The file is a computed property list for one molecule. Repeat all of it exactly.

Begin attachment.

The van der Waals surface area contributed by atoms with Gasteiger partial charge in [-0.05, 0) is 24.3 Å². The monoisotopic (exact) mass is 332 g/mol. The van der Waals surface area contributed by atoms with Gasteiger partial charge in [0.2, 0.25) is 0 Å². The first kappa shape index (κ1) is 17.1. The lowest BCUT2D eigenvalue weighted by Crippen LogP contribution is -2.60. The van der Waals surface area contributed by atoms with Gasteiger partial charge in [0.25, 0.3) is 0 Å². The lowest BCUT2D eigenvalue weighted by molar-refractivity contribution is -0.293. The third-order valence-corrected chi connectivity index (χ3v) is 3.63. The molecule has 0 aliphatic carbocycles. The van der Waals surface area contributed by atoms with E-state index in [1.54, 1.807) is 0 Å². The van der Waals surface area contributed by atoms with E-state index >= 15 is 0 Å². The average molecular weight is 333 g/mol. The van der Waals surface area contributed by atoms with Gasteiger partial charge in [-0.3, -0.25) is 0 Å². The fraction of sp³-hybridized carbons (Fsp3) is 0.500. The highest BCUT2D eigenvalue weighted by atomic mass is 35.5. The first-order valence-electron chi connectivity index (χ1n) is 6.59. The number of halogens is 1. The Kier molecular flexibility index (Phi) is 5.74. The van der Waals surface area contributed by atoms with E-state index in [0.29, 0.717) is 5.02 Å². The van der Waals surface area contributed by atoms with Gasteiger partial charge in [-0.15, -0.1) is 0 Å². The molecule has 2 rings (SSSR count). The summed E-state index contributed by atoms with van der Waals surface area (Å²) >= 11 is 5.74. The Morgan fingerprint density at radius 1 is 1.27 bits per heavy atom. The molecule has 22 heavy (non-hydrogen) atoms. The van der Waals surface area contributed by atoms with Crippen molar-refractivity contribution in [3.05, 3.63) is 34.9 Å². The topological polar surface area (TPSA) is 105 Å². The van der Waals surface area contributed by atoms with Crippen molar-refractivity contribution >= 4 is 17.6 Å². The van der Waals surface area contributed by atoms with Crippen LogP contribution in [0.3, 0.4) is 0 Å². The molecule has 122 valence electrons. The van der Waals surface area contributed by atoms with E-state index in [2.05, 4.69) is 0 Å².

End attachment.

The van der Waals surface area contributed by atoms with Gasteiger partial charge in [-0.05, 0) is 24.3 Å². The monoisotopic (exact) mass is 332 g/mol. The van der Waals surface area contributed by atoms with Gasteiger partial charge in [0.2, 0.25) is 0 Å². The first kappa shape index (κ1) is 17.1. The lowest BCUT2D eigenvalue weighted by Crippen LogP contribution is -2.60. The van der Waals surface area contributed by atoms with Gasteiger partial charge in [0.25, 0.3) is 0 Å². The lowest BCUT2D eigenvalue weighted by molar-refractivity contribution is -0.293. The third-order valence-corrected chi connectivity index (χ3v) is 3.63. The molecule has 0 aliphatic carbocycles. The van der Waals surface area contributed by atoms with E-state index in [1.54, 1.807) is 0 Å². The van der Waals surface area contributed by atoms with E-state index >= 15 is 0 Å². The average molecular weight is 333 g/mol. The van der Waals surface area contributed by atoms with Gasteiger partial charge in [-0.3, -0.25) is 0 Å². The fraction of sp³-hybridized carbons (Fsp3) is 0.500. The highest BCUT2D eigenvalue weighted by atomic mass is 35.5. The first-order valence-electron chi connectivity index (χ1n) is 6.59. The number of halogens is 1. The Kier molecular flexibility index (Phi) is 5.74. The van der Waals surface area contributed by atoms with E-state index in [0.29, 0.717) is 5.02 Å². The van der Waals surface area contributed by atoms with Gasteiger partial charge in [-0.15, -0.1) is 0 Å². The molecule has 2 rings (SSSR count). The summed E-state index contributed by atoms with van der Waals surface area (Å²) >= 11 is 5.74. The Morgan fingerprint density at radius 1 is 1.27 bits per heavy atom. The molecule has 22 heavy (non-hydrogen) atoms. The van der Waals surface area contributed by atoms with Crippen molar-refractivity contribution in [3.05, 3.63) is 34.9 Å². The topological polar surface area (TPSA) is 105 Å². The van der Waals surface area contributed by atoms with Crippen molar-refractivity contribution >= 4 is 17.6 Å². The van der Waals surface area contributed by atoms with Crippen LogP contribution in [0.3, 0.4) is 0 Å². The molecule has 122 valence electrons. The van der Waals surface area contributed by atoms with E-state index in [2.05, 4.69) is 0 Å².